5 Reasons Not To Eat Turkey This Thanksgiving

Thanksgiving: so synonymous with the turkey that many of us simply call it "turkey day." From turkey decorations to turkey scented candles (yes, they really exist!), Thanksgiving doesn't seem complete without turkey... but it's time to take turkey off the table, because the death of an animal is no way to celebrate thankfulness.

Unfortunately, millions of Americans are unaware of the plight of turkeys and the incredible beings they are capable of becoming when given the chance to thrive. But, this Thanksgiving, I'm thankful to live in a time where I can share that information with all of you. So, please, before you head to the grocery store this Thanksgiving, get to know the beautiful bird with these 5 facts:

1. Turkeys form friendships

At Catskill Animal Sanctuary, we have seen first hand that turkeys form deep friendships. And not just with other turkeys! Henrietta the turkey and Atlas the goat, pictured below, shared a special bond. Henrietta and Atlas often snuggled up in a bed of straw, unphased by their species difference. Also, many visitors to Catskill Animal Sanctuary are shocked to learn that turkeys have human friends! Turkeys are often in the center of every CAS tour, following visitors around and sometimes, if you let them, they'll even plop into your lap!

2. Turkeys are great moms

Unlike baby songbirds and other tree-dwelling birds whose mothers are gone from the nest for long periods of time, turkeys rely on constant watch from their moms. In fact, young turkeys freak out if they get separated from mom! But, thankfully, baby turkeys have a special "lost call," and turkey moms will come running to their rescue. Perhaps even more amazing, turkey babies and moms communicate to each other while babies are still in their eggs! Unfortunately, turkey babies on factory farms never get to meet their moms. Turkey eggs are hatched in giant incubators, with no mom in sight.

3. Turkeys are musical

Those of us who work at animal sanctuaries know how musical turkeys can be. Catskill Animal Sanctuary Founder and Executive Director, Kathy Stevens, recalls a story of a turkey named Ethel who entertained dozens of visitors when she sang along with musician Marc Black at our annual Shindig event. "It was so interesting!" says Stevens, "First Ethel hurried out of the barn as soon as she heard the music, then positioned herself in front of Marc, who was standing at the mic with a guitar. Marc would sing a line, then he would pause, and with every pause Ethel would chime in with an enthusiastic ‘gobble gobble gobble!' Marc laughed, I laughed, and our guests were amazed and delighted. It was a wonderful teaching moment." Below, CAS Camp Kindness kids sing "You Are My Sunshine" with Ethel and her friend Blue.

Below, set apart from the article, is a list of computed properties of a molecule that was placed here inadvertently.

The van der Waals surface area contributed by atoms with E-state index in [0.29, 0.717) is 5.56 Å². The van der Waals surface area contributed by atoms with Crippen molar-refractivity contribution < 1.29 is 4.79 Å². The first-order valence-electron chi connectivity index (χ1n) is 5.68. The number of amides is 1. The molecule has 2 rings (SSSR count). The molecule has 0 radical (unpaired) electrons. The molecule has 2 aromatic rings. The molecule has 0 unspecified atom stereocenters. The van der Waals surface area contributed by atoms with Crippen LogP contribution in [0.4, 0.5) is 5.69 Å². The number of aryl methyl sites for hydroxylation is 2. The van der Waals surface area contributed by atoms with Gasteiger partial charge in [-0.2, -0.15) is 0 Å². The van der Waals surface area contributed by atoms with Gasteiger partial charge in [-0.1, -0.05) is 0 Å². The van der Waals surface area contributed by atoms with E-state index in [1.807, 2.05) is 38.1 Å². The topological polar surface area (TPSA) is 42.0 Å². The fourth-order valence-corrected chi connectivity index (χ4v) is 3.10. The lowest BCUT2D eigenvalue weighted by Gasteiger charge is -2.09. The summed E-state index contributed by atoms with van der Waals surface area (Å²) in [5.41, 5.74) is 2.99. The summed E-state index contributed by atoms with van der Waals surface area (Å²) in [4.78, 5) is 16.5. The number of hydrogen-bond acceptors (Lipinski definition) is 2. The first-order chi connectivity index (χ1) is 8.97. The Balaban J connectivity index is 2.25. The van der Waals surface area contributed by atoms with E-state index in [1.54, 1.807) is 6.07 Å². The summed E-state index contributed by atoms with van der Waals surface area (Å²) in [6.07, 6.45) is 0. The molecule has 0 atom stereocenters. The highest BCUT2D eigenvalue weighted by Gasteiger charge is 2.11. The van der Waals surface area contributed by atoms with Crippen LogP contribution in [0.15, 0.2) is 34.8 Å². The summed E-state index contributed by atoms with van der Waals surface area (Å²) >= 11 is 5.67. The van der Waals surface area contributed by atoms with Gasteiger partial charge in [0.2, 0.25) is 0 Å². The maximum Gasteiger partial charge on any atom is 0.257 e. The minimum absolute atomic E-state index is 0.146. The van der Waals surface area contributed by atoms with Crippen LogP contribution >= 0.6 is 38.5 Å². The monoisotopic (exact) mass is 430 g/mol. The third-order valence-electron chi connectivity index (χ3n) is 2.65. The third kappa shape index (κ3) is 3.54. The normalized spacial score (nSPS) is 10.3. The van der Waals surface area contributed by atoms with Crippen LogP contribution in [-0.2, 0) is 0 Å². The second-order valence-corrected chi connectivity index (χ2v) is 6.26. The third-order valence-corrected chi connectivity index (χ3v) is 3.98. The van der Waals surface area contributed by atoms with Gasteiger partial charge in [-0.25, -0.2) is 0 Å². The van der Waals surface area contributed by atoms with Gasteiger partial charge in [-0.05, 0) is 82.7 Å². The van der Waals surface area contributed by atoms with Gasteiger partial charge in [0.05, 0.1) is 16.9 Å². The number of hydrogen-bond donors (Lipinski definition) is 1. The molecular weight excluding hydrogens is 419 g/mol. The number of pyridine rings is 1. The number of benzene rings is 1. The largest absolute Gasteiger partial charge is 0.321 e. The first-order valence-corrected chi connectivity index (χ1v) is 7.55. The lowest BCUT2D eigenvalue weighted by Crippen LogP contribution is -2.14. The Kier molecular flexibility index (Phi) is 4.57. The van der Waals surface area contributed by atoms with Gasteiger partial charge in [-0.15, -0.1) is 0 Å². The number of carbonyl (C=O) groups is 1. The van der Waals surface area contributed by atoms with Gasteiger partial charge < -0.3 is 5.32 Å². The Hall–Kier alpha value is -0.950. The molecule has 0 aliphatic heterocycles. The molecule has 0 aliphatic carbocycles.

click to play video

4. Turkeys suffer

To meet the demand for their meat - with 46 million birds slaughtered for Thanksgiving alone - growers house turkeys in cramped warehouses. To keep the birds from killing each other (something they would not do under normal circumstances), parts of the turkeys' toes and beaks are cut off without pain relief. Imagine having the tips of your fingers cut off with a pair of scissors. Despite the cruel measures taken to prevent the turkeys from killing each other, many turkeys on factory farms die before slaughter. To make extra profit, turkeys have been bred to grow as large as possible. How large? The average turkey raised for meat now weighs up to 28 pounds, far larger than the average 17-pound turkey in 1970. To put this into context, it's like an 18-week-old infant weighing 1,500 pounds! Sadly, the extreme weight of their bodies causes turkeys to become lame and even causes heart attacks.

5. Slaughter is inhumane

No matter how you look at slaughter, death is always inhumane. But, despite this fact, slaughter for birds in the United States is especially cruel. How so? Turkeys and other birds are not protected by the Humane Slaughter Act, which means they do not need to be rendered senseless before slaughter. Typically, birds necks are sliced by a blade, killing them, and they are then sent to a defeathering tank - a scalding hot tank of water that removes their feathers. Many times, however, turkeys' necks will miss the blade at the slaughterhouse, sending them fully conscious into the water meant to defeather the bird. In layman's terms, the birds are boiled alive.

There you have it, friends. Turkeys are amazing creatures who do not belong on the Thanksgiving table. Put up the turkey decorations, even light the turkey scented candle, but skip the meat this year and every year to come. My favorite vegan "mock meat" brand, Field Roast, has a Hazelnut Cranberry Roast En Croute that is truly delicious. Plus, many of your favorite Thanksgiving dishes are probably already vegan or can easily be made vegan! Candied yams? Use Sweet and Sara's vegan marshmallows! Vegan stuffing? So easy! For more Thanksgiving recipes, check out Catskill Animal Sanctuary's very own Chef Linda's blog. Even better, start a new tradition of sponsoring a turkey! Check out Catskill Animal Sanctuary's turkey sponsorship page for all of the added perks that come along with your generous donation.

On behalf of the turkeys, I thank you and wish you a very happy holiday from all of us at Catskill Animal Sanctuary!